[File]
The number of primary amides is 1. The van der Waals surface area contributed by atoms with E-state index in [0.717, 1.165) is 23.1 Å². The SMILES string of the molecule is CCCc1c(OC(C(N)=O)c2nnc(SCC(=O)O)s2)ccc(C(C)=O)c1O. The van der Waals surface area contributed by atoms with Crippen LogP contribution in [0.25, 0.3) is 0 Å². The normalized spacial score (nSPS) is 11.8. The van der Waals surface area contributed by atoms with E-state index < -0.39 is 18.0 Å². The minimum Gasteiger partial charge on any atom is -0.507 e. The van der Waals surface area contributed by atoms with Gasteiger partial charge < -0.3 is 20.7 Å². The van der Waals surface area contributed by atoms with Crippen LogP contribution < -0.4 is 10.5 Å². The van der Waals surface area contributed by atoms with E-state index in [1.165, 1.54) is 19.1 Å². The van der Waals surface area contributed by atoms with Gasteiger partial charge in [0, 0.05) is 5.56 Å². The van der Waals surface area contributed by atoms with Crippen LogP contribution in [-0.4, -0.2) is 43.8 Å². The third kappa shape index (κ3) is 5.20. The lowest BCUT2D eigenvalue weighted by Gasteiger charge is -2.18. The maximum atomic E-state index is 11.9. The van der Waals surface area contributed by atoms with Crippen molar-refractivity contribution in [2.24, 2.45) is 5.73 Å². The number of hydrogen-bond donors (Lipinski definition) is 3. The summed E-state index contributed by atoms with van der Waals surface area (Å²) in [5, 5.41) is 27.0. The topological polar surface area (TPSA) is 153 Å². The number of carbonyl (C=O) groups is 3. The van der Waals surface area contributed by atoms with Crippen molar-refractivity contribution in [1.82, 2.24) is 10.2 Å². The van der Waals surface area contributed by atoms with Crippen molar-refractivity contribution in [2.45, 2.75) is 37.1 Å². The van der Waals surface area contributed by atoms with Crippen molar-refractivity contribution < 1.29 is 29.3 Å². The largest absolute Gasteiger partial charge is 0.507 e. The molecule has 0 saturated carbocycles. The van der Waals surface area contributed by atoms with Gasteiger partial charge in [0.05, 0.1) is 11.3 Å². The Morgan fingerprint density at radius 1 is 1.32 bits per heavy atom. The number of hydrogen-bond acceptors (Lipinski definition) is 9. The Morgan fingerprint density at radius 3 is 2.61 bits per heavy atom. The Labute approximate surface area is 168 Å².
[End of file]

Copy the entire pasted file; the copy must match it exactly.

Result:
The number of primary amides is 1. The van der Waals surface area contributed by atoms with E-state index in [0.717, 1.165) is 23.1 Å². The SMILES string of the molecule is CCCc1c(OC(C(N)=O)c2nnc(SCC(=O)O)s2)ccc(C(C)=O)c1O. The van der Waals surface area contributed by atoms with Crippen LogP contribution in [0.25, 0.3) is 0 Å². The normalized spacial score (nSPS) is 11.8. The van der Waals surface area contributed by atoms with E-state index < -0.39 is 18.0 Å². The minimum Gasteiger partial charge on any atom is -0.507 e. The van der Waals surface area contributed by atoms with Gasteiger partial charge < -0.3 is 20.7 Å². The van der Waals surface area contributed by atoms with Crippen LogP contribution < -0.4 is 10.5 Å². The van der Waals surface area contributed by atoms with E-state index in [1.165, 1.54) is 19.1 Å². The van der Waals surface area contributed by atoms with Gasteiger partial charge in [0, 0.05) is 5.56 Å². The van der Waals surface area contributed by atoms with Crippen LogP contribution in [-0.4, -0.2) is 43.8 Å². The third kappa shape index (κ3) is 5.20. The lowest BCUT2D eigenvalue weighted by Gasteiger charge is -2.18. The maximum atomic E-state index is 11.9. The van der Waals surface area contributed by atoms with Crippen molar-refractivity contribution in [2.24, 2.45) is 5.73 Å². The number of hydrogen-bond donors (Lipinski definition) is 3. The summed E-state index contributed by atoms with van der Waals surface area (Å²) in [5, 5.41) is 27.0. The topological polar surface area (TPSA) is 153 Å². The number of carbonyl (C=O) groups is 3. The van der Waals surface area contributed by atoms with Crippen molar-refractivity contribution in [1.82, 2.24) is 10.2 Å². The van der Waals surface area contributed by atoms with Crippen molar-refractivity contribution in [2.45, 2.75) is 37.1 Å². The van der Waals surface area contributed by atoms with Crippen molar-refractivity contribution < 1.29 is 29.3 Å². The largest absolute Gasteiger partial charge is 0.507 e. The molecule has 0 saturated carbocycles. The van der Waals surface area contributed by atoms with Gasteiger partial charge in [0.05, 0.1) is 11.3 Å². The Morgan fingerprint density at radius 1 is 1.32 bits per heavy atom. The number of hydrogen-bond acceptors (Lipinski definition) is 9. The Morgan fingerprint density at radius 3 is 2.61 bits per heavy atom. The Labute approximate surface area is 168 Å².